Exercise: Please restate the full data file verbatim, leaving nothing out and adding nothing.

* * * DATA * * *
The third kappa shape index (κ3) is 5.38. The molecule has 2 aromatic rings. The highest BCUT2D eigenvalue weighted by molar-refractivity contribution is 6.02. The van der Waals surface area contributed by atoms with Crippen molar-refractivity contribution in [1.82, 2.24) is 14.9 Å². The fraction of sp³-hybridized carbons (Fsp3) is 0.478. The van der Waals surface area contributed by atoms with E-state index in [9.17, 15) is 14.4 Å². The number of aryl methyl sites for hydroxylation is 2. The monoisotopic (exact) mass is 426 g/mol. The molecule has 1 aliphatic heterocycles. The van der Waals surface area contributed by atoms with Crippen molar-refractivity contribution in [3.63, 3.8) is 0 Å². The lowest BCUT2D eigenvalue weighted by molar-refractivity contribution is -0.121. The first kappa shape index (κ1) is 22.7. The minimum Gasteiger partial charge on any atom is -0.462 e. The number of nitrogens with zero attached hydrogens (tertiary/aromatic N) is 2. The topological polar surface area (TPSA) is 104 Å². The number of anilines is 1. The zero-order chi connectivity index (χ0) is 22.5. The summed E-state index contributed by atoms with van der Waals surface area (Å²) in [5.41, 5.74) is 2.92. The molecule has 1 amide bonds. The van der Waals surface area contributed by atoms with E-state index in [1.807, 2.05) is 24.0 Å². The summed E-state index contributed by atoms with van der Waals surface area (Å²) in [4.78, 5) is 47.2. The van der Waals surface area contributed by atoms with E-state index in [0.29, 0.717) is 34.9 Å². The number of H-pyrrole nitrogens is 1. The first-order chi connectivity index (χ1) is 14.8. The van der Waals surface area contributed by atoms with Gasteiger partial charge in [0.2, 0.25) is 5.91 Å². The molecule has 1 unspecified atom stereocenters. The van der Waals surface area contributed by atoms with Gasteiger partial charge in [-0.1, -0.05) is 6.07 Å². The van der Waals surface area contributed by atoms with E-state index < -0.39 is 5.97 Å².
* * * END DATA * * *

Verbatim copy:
The third kappa shape index (κ3) is 5.38. The molecule has 2 aromatic rings. The highest BCUT2D eigenvalue weighted by molar-refractivity contribution is 6.02. The van der Waals surface area contributed by atoms with Crippen molar-refractivity contribution in [1.82, 2.24) is 14.9 Å². The fraction of sp³-hybridized carbons (Fsp3) is 0.478. The van der Waals surface area contributed by atoms with E-state index in [9.17, 15) is 14.4 Å². The number of aryl methyl sites for hydroxylation is 2. The monoisotopic (exact) mass is 426 g/mol. The molecule has 1 aliphatic heterocycles. The van der Waals surface area contributed by atoms with Crippen molar-refractivity contribution in [3.63, 3.8) is 0 Å². The lowest BCUT2D eigenvalue weighted by molar-refractivity contribution is -0.121. The first kappa shape index (κ1) is 22.7. The minimum Gasteiger partial charge on any atom is -0.462 e. The number of nitrogens with zero attached hydrogens (tertiary/aromatic N) is 2. The topological polar surface area (TPSA) is 104 Å². The number of anilines is 1. The zero-order chi connectivity index (χ0) is 22.5. The summed E-state index contributed by atoms with van der Waals surface area (Å²) in [5.41, 5.74) is 2.92. The molecule has 1 amide bonds. The van der Waals surface area contributed by atoms with E-state index in [1.807, 2.05) is 24.0 Å². The summed E-state index contributed by atoms with van der Waals surface area (Å²) in [4.78, 5) is 47.2. The van der Waals surface area contributed by atoms with E-state index in [0.29, 0.717) is 34.9 Å². The number of H-pyrrole nitrogens is 1. The first-order chi connectivity index (χ1) is 14.8. The van der Waals surface area contributed by atoms with Gasteiger partial charge in [0.2, 0.25) is 5.91 Å². The molecule has 1 unspecified atom stereocenters. The van der Waals surface area contributed by atoms with Gasteiger partial charge in [-0.1, -0.05) is 6.07 Å². The van der Waals surface area contributed by atoms with E-state index < -0.39 is 5.97 Å².